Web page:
In this (presumably) made-up account, a promising picture-book project falls afoul of a series of aggravating mishaps.
Sitting in his tiny writing shed, narrator Ahlberg begins a brilliant narrative (“Little ducks dreaming / Afternoon nap / Riverbank steaming / Crocodile… / Snap!”). Alas, this proceeds to be splashed with spilled coffee, put on hold in the heat of composition by a family vacation, eaten by garden snails, and finally delivered to illustrator “Bruce”—who unilaterally decides to draw hippos because there are “too many crocodile books.” Then the editor wants to make changes too; an overeager designer must be likewise quelled; and the printer’s young daughter decides to “tidy up” the loose pages. The author mournfully offers on one side of a double gatefold his original vision (“Not Roald Dahl, of course, or Julia Donaldson even, but not bad”) and on the other, a spread-by-spread layout of the jumbled result, complete with changing typefaces, random sketches, mismatched orientations, sudden shifts to French and then Chinese, and a small chocolate handprint. His mild “Oh dear” at the end of this chain of calamities signals his intent to deliver a mild ribbing rather than vengeful slashing to his collaborators over the years. “Anyway, mustn’t grumble,” he writes midcourse. “That’s how a book gets made, after all. Teamwork.” The informal illustrations help to make light of the episode. Ingman’s nearly all-white cast inadvertently reinforces current criticisms of the industry.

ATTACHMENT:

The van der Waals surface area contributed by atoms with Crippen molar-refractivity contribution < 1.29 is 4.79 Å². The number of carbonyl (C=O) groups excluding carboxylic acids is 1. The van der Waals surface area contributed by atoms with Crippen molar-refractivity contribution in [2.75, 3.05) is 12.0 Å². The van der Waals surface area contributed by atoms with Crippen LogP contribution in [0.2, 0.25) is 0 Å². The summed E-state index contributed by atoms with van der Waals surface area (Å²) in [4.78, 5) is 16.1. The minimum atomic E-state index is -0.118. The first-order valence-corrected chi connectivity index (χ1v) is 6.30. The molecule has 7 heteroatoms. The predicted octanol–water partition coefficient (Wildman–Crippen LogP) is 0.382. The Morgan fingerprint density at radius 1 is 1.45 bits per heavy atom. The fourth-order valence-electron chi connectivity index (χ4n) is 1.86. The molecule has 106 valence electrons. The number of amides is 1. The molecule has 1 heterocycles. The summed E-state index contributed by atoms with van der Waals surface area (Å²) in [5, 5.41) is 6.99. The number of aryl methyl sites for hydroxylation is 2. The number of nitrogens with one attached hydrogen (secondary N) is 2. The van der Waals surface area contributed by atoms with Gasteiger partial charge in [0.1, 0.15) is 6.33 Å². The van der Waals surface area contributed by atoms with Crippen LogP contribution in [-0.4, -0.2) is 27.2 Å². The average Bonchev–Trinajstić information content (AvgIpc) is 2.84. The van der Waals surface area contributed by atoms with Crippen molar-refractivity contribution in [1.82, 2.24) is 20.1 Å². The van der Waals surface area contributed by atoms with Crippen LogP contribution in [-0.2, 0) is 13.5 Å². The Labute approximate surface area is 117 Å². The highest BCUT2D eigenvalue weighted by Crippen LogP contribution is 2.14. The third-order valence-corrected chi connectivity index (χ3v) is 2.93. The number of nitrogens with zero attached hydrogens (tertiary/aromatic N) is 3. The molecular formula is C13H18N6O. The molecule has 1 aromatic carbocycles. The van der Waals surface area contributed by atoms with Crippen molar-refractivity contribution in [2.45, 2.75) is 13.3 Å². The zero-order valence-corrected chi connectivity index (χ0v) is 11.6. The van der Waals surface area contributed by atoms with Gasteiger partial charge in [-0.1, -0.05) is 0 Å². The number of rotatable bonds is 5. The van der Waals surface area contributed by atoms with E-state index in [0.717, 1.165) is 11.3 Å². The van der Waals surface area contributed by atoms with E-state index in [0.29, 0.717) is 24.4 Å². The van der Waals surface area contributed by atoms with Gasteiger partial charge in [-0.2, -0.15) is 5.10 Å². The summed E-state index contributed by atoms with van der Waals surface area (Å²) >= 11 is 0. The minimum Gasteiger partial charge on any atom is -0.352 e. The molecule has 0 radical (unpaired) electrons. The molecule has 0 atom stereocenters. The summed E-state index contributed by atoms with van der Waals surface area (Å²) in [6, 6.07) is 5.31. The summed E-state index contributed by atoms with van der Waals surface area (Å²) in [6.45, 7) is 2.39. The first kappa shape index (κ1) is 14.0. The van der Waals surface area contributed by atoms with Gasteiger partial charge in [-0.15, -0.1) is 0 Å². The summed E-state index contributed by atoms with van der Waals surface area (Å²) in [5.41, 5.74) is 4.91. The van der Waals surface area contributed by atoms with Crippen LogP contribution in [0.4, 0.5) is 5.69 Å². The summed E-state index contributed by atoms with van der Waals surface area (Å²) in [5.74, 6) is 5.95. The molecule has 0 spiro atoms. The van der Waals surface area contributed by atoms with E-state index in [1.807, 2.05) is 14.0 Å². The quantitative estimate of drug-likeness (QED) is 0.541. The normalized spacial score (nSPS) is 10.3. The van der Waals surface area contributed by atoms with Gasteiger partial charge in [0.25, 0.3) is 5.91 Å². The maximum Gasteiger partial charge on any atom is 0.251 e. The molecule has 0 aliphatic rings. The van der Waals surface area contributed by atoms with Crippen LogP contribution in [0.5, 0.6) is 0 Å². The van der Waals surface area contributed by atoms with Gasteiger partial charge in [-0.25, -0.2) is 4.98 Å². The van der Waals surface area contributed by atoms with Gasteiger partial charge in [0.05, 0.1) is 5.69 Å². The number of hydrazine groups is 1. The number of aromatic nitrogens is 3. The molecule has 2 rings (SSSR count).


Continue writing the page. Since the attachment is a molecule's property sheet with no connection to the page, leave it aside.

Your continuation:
Glimpses of a writer’s life, with an engaging bid for sympathy at the travails thereof. (Picture book. 7-9, adult)